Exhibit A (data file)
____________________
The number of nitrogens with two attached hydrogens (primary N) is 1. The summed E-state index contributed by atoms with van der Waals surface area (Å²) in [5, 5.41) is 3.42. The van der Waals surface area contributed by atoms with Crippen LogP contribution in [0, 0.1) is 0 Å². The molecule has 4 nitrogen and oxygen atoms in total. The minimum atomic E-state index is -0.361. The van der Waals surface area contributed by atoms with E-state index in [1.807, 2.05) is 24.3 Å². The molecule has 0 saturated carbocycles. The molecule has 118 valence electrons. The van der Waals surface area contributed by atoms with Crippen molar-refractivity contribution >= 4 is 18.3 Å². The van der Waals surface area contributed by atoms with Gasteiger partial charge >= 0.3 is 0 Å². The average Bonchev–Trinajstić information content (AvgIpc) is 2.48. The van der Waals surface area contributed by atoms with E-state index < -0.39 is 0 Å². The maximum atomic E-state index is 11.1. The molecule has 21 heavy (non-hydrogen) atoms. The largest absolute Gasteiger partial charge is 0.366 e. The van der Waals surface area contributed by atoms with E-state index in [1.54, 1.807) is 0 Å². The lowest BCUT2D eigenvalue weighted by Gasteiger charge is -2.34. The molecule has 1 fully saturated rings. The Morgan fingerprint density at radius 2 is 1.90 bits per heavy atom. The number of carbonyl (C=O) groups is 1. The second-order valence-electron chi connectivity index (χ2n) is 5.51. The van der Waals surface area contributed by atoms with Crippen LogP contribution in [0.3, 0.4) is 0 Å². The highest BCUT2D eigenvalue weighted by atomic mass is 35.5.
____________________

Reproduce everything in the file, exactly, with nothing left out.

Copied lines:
The number of nitrogens with two attached hydrogens (primary N) is 1. The summed E-state index contributed by atoms with van der Waals surface area (Å²) in [5, 5.41) is 3.42. The van der Waals surface area contributed by atoms with Crippen LogP contribution in [0, 0.1) is 0 Å². The molecule has 4 nitrogen and oxygen atoms in total. The minimum atomic E-state index is -0.361. The van der Waals surface area contributed by atoms with E-state index in [1.807, 2.05) is 24.3 Å². The molecule has 0 saturated carbocycles. The molecule has 118 valence electrons. The van der Waals surface area contributed by atoms with Crippen molar-refractivity contribution >= 4 is 18.3 Å². The van der Waals surface area contributed by atoms with Gasteiger partial charge >= 0.3 is 0 Å². The average Bonchev–Trinajstić information content (AvgIpc) is 2.48. The van der Waals surface area contributed by atoms with E-state index < -0.39 is 0 Å². The maximum atomic E-state index is 11.1. The molecule has 21 heavy (non-hydrogen) atoms. The largest absolute Gasteiger partial charge is 0.366 e. The van der Waals surface area contributed by atoms with E-state index in [1.54, 1.807) is 0 Å². The lowest BCUT2D eigenvalue weighted by Gasteiger charge is -2.34. The molecule has 1 fully saturated rings. The Morgan fingerprint density at radius 2 is 1.90 bits per heavy atom. The number of carbonyl (C=O) groups is 1. The second-order valence-electron chi connectivity index (χ2n) is 5.51. The van der Waals surface area contributed by atoms with Crippen LogP contribution in [0.3, 0.4) is 0 Å². The highest BCUT2D eigenvalue weighted by atomic mass is 35.5.